Cartoons of Free Speech or Hate?


Within two of the most prominent monotheistic religions in the world, Judaism and Islam, tradition dictates it blasphemous and highly insulting for any person to physically depict their G*d in Judaism, and the Prophet Muhammad in Islam, even positively or respectfully. So why then did the so-called American Freedom Defense Initiative (AFDI) and its leader, anti-Islam activist Pam Geller, organize their “Muhammad Art Exhibit and Cartoon Contest” at the Curtis Culwell Center in Garland, Texas, a small suburb near Dallas? Geller offered a $10,000 prize to be awarded for the “best” cartoon caricature of Muhammad.
According to Geller, as well as the invited keynote speaker, far-right politician Geert Wilders, head of the Dutch Freedom Party, the event was called as an exercise in free speech. Evidently, Geller chose the site in reaction to a pro-Islam gathering, “Stand with the Prophet” held there last January. The Southern Poverty Law Center, which follows extremist hate groups, defines AFDI as an extremist right-wing organization.
Expecting trouble and the possibility of violence, Geller expended an estimated $10,000 to the Garland, Texas police force to cover security costs for the two-hour event, and violence is, indeed, what they got. Two men identified as Elton Simpson and Nadir Soofi, using automatic weapons, opened fire on a security officer stationed outside the contest building. The officer, using only his service pistol, was able to bring down the shooters, possibly saving many other lives. The two men died of their wounds.
The shooters actions cannot be condoned, for violence in the face of hate only brings about more hate, thus creating an unending cycle. I am at a complete loss, though, to understand how this event could be justified as free speech.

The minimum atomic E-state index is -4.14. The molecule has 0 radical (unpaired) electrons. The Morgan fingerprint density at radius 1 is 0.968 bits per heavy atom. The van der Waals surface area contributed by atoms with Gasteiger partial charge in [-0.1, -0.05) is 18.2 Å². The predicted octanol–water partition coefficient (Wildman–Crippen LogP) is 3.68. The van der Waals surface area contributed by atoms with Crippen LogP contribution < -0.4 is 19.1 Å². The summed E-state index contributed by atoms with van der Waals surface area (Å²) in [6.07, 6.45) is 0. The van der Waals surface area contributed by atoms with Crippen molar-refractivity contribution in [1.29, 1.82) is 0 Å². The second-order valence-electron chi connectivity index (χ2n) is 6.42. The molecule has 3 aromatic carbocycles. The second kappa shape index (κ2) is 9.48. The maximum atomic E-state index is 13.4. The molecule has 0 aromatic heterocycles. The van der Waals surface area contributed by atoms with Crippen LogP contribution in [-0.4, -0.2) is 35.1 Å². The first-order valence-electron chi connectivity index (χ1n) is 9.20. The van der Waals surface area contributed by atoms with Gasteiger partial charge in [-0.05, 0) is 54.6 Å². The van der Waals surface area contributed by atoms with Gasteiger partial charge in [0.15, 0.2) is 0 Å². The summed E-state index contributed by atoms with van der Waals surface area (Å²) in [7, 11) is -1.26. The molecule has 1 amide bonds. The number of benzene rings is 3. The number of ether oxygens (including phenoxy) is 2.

“Muhammad fought and terrorized people with the swords. Today, here in Garland, we fight Muhammad and his followers with the pen. And the pen, the drawings, will prove mightier than the sword,” said Wilders during his address to the estimated 200 attendees. Geller continued the justification in an interview with CNN: “It’s dangerous because increasingly, we’re abridging our freedoms so as not to offend savages.”
To caricature the Prophet Muhammad in reflection of the perverse actions of some extremists who use their distorted interpretations of Islam as their battle cry is equivalent to depicting Jesus in response to the abhorrent acts of Oklahoma City bomber Timothy McVey or the sorted activities of white supremacist groups like the Ku Klux Klan. Though these so-called “cartoons” may stand within the protected categories under the First Amendment of the U.S. Constitution, and though I am not calling for them to be outlawed, I see these caricatures as acts of hate and bullying for the goal of insulting and inciting.
I ask then, who are the real “savages”?

Dr. Warren J. Blumenfeld is author of Warren’s Words: Smart Commentary on Social Justice (Purple Press); editor of Homophobia: How We All Pay the Price (Beacon Press), and co-editor of Readings for Diversity and Social Justice (Routledge) and Investigating Christian Privilege and Religious Oppression in the United States (Sense), and co-author of Looking at Gay and Lesbian Life (Beacon Press).

2 thoughts on “Cartoons of Free Speech or Hate?

  1. Relentlessly Pam Geller and her American Freedom Defense Initiative have used as a ruse and abused our constitutionally protected freedom of speech rights, by stoking the flames of hatred and violence in their inflammatory use of fighting words and now, in Texas, organizing a contest which awards the most blasphemous and vulgar cartoon depiction of the highest prophet of the Islamic religion.
    In one depiction of fighting words, the AFDI created and posted racist ads in our public collective transportation vehicles and stations which suggested that Israelis are “civilized” and Arabs are “savages”.
    Decided in December of 1942 in the case of Chaplinsky v. New Hampshire was that :
    “A criminal conviction for causing a breach of the peace through the use of “fighting words” does not violate the Free Speech guarantee of the First Amendment”.
    Pam Geller and the AFDI must be held accountable for their violation of Constitutional law.
    The writer of this letter is, documentably, a direct descendant of Holocaust surviving parents, in case this happens to be of interest.
    Unethical, reckless, and illegal provocations of violence must be proscribed.

  2. Yes, my relatives were slaughtered in the Holocaust, AND I speak out against Islamophobia when I see it.

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